4th Edition D&D – On the Offense of Omitting Gnomes

One of the announcements prior to the launch of 4e which generated the most uproar was the announcement that they would be leaving Gnomes out of the PHB and putting them in the Monster Manual instead. While there are plenty of people who are either indifferent or actively despise the Gnome there are also people who are passionate Gnome-lovers. Regardless of where you stand the Gnome has been with the game for a long time and many folks (including me) were more than a tad miffed to hear that the Gnome had been replaced by the laughable upstart races of Eladrin, Dragonborn (WTF!), and Tiefling.

While I still think this was a lame move, the edge of my complaint has been substantially blunted by the inclusion at the back of the Monster Manual of the four best pages in the whole damn core rulebook set – a variety of “monsters” done up in brief format as playable character races eliminating the loathsome Level Adjustment typical of such hacks in 3e. Since the flavor text in the PHB is such crap anyway (play an elf if you want to sling gobs of arrows!) these mini stat blocks are basically the exact same content as the official player character races in the PHB. In other words – play a Gnome if you bloody want to (I intend to!).
In fact, I actually like how they’ve done Gnomes in this edition. Previous editions of Gnomes always had a variety of silly little powers that basically never came up in gameplay and served almost no purpose. Remember how 3e had a hard time figuring out which class Gnomes should favor (illusionist? That’s not even a class!). Basically Gnomes were suffering from an identity crisis. This is not true at all in 4e where Gnomes are sneaky little buggers with an awesome flavorful power “Fade Away” which allows them to become invisible if they ever take damage. It’s a delicious little power that would compliment a Fey Pact Warlock very well. With a plethora of ways to be concealed or invisible, to teleport and to blind targets such a character would be all kinds of broken. Enjoy the expression of disappointment on your DM’s face when he realizes he can’t find or hit your character with any of his monsters!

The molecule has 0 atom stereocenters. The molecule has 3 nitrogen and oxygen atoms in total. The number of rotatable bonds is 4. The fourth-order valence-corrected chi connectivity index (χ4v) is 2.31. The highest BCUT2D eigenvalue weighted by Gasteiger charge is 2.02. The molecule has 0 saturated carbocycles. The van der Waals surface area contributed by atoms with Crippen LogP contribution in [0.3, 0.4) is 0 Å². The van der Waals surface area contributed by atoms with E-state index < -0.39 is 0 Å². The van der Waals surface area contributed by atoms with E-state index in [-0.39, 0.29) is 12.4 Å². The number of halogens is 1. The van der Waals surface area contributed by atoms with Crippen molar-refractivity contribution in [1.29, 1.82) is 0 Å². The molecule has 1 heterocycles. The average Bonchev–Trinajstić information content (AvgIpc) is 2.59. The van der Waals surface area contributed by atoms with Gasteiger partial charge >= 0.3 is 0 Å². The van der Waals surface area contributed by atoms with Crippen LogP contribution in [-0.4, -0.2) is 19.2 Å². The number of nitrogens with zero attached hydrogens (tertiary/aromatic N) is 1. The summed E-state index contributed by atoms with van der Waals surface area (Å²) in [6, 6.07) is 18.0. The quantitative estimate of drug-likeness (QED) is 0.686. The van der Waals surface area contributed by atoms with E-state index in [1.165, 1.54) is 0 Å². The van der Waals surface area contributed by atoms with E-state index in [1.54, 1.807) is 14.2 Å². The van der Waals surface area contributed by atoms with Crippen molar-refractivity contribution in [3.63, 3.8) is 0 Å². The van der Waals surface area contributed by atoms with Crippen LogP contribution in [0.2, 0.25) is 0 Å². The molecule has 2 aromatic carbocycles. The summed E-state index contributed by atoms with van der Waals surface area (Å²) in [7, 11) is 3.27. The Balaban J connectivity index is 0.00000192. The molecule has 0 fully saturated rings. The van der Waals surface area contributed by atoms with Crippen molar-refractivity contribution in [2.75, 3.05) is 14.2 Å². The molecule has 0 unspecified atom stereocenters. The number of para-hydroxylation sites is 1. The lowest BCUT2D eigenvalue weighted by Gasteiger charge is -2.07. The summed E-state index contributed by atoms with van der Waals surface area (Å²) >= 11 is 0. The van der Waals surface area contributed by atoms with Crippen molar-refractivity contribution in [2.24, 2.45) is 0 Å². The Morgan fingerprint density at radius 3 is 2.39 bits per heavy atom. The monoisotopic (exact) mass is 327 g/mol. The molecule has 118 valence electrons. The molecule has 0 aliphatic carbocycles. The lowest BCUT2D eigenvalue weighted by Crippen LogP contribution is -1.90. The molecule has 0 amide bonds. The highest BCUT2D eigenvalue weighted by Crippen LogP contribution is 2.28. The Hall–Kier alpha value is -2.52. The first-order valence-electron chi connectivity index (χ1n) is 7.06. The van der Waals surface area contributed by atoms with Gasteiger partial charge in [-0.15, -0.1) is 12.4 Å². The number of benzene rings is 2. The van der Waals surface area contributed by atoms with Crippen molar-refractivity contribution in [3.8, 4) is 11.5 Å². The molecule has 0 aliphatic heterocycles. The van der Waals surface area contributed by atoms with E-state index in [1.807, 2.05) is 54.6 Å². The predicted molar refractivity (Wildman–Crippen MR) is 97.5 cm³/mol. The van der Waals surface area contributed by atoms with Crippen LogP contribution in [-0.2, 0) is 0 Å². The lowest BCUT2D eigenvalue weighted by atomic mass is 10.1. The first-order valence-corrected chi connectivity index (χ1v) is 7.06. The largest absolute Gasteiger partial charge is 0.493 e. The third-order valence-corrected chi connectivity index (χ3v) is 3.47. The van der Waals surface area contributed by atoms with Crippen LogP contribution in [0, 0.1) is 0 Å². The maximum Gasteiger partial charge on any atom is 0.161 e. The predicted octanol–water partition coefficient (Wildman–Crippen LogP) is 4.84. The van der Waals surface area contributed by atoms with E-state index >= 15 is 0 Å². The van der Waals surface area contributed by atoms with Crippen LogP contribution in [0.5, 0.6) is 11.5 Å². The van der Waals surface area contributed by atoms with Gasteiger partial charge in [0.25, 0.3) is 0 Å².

Frankly, I hope 4e continues the trend established by those 4 delicious little pages and releases a slew of playable races in such a simple intuitive format. Since WoTC has clearly abandoned any attempt to provide deep and interesting fluff we can just embrace the fluid mechanics and make up our own fluff to cover the deficiencies. Gnomes are back baby!

4 thoughts on “4th Edition D&D – On the Offense of Omitting Gnomes

  1. “Illusionist isn't even a class.” But Illusionist is a class. A core class even, albeit a specific specialization.

    I promised not to flame on this blog so…. I'll just say…. I won't say anymore. lol.


  2. True, I suppose – what I meant was that it was not a full class. Wizard is a class – Illusionist is a very limited Wizard build, one of many possible. It was clearly a holdover from 2E wherein Illusionist was a class of its own as I recall, and I'd prefer if they just got a regular favored class like every other race…


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